The National Science Foundation recently awarded a 3-year, $300K grant entitled, “SusChEM: machine learning blueprints for greener chelants.” McGowan Institute for Regenerative Medicine affiliated faculty member Eric Beckman, PhD, Bevier Professor of Engineering in the Chemical Engineering Department at the University of Pittsburgh and a Co-Director of the Mascaro Center for Sustainable Innovation, is the project co-principal investigator along with principal investigator John Keith, PhD, R.K. Mellon Faculty Fellow in Energy, Department of Chemical Engineering. The award begins August 1, 2017, and extends through July 31, 2020.
From the project abstract: Chelating agents have recently been identified as a key category of chemical products that are ripe for greener design. It is hypothesized that identifying better alternatives will require far broader explorations of chemical compound space than what is possible with conventional trial and error experimentation. In this project, accurate quantum chemistry calculations will be used to train state-of-the-art machine learning methods that will allow prediction of structures of greener chelating agents.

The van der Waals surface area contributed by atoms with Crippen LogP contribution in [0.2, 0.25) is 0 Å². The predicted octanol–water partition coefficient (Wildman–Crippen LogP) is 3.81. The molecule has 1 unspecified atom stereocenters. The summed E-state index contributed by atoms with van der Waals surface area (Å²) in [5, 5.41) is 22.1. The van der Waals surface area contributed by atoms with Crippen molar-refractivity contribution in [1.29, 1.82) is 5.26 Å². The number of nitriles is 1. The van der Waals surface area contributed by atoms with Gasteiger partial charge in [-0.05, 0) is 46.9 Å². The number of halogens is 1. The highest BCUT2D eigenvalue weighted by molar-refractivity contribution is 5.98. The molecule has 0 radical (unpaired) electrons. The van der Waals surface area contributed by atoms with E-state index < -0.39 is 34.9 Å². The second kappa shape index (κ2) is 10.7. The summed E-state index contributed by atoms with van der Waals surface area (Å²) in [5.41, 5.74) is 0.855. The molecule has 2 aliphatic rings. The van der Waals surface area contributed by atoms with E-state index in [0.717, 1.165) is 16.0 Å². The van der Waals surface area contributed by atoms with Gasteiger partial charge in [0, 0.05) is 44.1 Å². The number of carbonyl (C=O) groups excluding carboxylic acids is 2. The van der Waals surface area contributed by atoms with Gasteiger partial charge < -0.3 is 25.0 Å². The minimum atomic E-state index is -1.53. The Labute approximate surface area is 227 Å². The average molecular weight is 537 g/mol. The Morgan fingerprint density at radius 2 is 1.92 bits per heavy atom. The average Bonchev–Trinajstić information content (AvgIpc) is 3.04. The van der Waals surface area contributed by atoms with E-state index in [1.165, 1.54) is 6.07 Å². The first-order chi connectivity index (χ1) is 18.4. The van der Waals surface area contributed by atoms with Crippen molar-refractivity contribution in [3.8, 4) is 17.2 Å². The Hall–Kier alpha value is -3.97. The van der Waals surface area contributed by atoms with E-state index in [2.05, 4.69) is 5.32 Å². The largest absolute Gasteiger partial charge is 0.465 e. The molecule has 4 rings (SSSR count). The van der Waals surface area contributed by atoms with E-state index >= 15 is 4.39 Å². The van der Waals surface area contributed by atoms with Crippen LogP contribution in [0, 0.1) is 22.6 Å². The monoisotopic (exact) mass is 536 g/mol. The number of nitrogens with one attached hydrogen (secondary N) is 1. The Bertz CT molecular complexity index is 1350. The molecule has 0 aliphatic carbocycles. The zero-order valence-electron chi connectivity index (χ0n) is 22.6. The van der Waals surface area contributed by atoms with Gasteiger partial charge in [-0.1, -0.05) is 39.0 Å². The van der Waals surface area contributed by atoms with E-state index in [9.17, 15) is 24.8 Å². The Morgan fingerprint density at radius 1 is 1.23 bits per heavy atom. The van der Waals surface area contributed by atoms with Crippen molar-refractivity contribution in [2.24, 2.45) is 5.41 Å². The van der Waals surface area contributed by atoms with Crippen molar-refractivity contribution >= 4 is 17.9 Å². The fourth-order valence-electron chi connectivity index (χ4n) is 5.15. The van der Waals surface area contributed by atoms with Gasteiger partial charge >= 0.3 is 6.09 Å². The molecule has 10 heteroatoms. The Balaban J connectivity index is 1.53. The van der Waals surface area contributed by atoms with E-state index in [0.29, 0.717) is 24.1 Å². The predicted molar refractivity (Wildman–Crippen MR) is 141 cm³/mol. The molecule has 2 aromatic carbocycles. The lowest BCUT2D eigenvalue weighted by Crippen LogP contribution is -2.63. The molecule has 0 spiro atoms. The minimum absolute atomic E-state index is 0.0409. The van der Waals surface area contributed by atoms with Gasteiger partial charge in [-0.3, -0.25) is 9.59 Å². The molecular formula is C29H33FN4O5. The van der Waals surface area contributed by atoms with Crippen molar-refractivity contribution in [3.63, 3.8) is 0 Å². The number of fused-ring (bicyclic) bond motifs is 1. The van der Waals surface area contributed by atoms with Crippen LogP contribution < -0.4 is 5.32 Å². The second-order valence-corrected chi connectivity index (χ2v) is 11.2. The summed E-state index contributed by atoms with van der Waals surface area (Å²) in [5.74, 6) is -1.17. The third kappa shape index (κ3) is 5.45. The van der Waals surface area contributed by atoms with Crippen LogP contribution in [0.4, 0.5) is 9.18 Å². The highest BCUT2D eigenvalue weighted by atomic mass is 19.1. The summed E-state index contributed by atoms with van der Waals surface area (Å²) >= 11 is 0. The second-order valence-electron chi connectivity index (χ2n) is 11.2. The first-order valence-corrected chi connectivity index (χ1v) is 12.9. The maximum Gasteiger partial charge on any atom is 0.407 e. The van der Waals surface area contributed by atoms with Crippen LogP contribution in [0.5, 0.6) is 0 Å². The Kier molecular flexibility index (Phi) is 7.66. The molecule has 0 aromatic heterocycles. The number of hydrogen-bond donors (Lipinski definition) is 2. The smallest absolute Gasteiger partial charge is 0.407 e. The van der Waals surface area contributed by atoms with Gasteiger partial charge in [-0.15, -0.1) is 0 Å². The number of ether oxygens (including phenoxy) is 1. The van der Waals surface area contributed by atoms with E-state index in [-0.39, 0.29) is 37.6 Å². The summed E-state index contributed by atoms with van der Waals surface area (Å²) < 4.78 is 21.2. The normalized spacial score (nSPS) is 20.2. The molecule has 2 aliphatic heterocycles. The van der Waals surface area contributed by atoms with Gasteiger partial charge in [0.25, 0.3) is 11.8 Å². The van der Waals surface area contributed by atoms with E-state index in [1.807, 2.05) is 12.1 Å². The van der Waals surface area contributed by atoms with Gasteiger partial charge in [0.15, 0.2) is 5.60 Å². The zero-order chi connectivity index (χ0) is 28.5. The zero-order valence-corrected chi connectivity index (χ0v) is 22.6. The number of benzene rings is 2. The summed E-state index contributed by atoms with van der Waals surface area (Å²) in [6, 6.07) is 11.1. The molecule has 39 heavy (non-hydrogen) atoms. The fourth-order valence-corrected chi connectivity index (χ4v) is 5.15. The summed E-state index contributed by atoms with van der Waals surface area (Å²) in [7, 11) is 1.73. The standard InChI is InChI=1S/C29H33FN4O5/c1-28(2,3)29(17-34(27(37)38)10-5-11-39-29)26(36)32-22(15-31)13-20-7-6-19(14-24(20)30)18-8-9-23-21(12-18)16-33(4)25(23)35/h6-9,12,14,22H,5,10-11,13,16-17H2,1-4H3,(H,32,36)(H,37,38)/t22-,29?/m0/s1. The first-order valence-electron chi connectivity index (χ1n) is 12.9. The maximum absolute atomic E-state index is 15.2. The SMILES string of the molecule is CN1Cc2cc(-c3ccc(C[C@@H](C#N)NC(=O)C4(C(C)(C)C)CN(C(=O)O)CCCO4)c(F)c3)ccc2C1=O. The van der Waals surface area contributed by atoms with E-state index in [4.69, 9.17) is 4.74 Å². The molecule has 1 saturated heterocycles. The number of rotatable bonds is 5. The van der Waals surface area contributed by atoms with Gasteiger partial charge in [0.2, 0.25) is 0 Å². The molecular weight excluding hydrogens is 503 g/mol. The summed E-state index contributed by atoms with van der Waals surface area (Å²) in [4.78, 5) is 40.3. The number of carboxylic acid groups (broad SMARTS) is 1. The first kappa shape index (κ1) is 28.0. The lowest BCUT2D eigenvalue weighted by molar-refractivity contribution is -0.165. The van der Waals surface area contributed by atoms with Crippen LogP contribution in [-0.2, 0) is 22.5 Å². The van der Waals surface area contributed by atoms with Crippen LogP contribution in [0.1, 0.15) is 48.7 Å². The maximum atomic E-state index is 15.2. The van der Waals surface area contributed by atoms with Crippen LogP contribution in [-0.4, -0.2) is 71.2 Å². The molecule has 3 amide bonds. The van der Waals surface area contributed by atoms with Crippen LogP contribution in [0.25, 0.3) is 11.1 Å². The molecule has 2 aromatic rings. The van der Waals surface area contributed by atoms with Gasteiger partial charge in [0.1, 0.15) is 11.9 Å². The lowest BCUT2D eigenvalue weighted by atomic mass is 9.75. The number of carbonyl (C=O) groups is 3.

The machine learning method that will be developed promises a novel route to rapidly predict properties of chelant/metal complexes, not only with higher accuracy but with six orders of magnitude less computational time than conventional predictive quantum chemistry methods (e.g. Kohn-Sham Density Functional Theory). With this computational tool, it will be possible to rapidly screen through about 100,000 hypothetical chelant structures to predict those that would bind strongly to different metal ions. The project will also screen these complexes to see which have high propensities to degrade in reasonable timeframes, and which have low probabilities of being toxic. The top candidates from this novel screening approach will then be experimentally synthesized and tested. This will validate if quantum chemistry-based machine learning would be a transformative tool for environmental sustainability and green chemical design by being a more predictive supplement and/or alternative to conventional QSAR models.”